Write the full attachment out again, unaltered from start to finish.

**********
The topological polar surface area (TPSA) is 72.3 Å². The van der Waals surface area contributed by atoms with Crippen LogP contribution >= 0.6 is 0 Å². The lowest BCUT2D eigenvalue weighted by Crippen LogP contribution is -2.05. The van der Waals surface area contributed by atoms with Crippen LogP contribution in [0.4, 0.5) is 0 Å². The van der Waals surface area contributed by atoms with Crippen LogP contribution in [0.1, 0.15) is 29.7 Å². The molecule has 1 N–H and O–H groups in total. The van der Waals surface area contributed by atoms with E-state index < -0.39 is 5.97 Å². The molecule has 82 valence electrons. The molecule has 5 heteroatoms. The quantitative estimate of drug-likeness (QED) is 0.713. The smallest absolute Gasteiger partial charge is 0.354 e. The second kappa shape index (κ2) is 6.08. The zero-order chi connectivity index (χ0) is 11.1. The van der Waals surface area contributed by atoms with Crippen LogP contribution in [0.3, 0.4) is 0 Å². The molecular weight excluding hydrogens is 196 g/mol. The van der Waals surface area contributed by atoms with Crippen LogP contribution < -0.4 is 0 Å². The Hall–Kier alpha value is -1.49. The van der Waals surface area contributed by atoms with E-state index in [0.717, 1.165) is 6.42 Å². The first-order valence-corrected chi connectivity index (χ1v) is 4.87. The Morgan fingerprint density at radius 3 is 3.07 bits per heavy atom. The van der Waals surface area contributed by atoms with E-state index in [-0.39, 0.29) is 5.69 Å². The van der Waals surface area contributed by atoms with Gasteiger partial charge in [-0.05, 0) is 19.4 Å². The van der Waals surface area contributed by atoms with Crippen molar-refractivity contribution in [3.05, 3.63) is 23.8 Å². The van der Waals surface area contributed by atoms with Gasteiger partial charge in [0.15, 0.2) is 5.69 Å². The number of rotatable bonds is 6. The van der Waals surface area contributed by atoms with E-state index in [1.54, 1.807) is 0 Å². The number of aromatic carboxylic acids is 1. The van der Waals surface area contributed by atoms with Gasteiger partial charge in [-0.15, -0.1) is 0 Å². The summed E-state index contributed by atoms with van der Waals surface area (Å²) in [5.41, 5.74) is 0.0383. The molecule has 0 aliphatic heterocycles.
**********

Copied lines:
The topological polar surface area (TPSA) is 72.3 Å². The van der Waals surface area contributed by atoms with Crippen LogP contribution >= 0.6 is 0 Å². The lowest BCUT2D eigenvalue weighted by Crippen LogP contribution is -2.05. The van der Waals surface area contributed by atoms with Crippen LogP contribution in [0.4, 0.5) is 0 Å². The van der Waals surface area contributed by atoms with Crippen LogP contribution in [0.1, 0.15) is 29.7 Å². The molecule has 1 N–H and O–H groups in total. The van der Waals surface area contributed by atoms with E-state index < -0.39 is 5.97 Å². The molecule has 82 valence electrons. The molecule has 5 heteroatoms. The quantitative estimate of drug-likeness (QED) is 0.713. The smallest absolute Gasteiger partial charge is 0.354 e. The second kappa shape index (κ2) is 6.08. The zero-order chi connectivity index (χ0) is 11.1. The van der Waals surface area contributed by atoms with Crippen LogP contribution in [0.3, 0.4) is 0 Å². The molecular weight excluding hydrogens is 196 g/mol. The van der Waals surface area contributed by atoms with Crippen LogP contribution < -0.4 is 0 Å². The Hall–Kier alpha value is -1.49. The van der Waals surface area contributed by atoms with E-state index in [0.717, 1.165) is 6.42 Å². The first-order valence-corrected chi connectivity index (χ1v) is 4.87. The Morgan fingerprint density at radius 3 is 3.07 bits per heavy atom. The van der Waals surface area contributed by atoms with E-state index in [-0.39, 0.29) is 5.69 Å². The van der Waals surface area contributed by atoms with Gasteiger partial charge in [-0.05, 0) is 19.4 Å². The van der Waals surface area contributed by atoms with Crippen molar-refractivity contribution in [3.05, 3.63) is 23.8 Å². The van der Waals surface area contributed by atoms with Gasteiger partial charge in [0.15, 0.2) is 5.69 Å². The number of rotatable bonds is 6. The van der Waals surface area contributed by atoms with E-state index in [1.54, 1.807) is 0 Å². The number of aromatic carboxylic acids is 1. The van der Waals surface area contributed by atoms with Gasteiger partial charge in [-0.15, -0.1) is 0 Å². The summed E-state index contributed by atoms with van der Waals surface area (Å²) in [5.41, 5.74) is 0.0383. The molecule has 0 aliphatic heterocycles.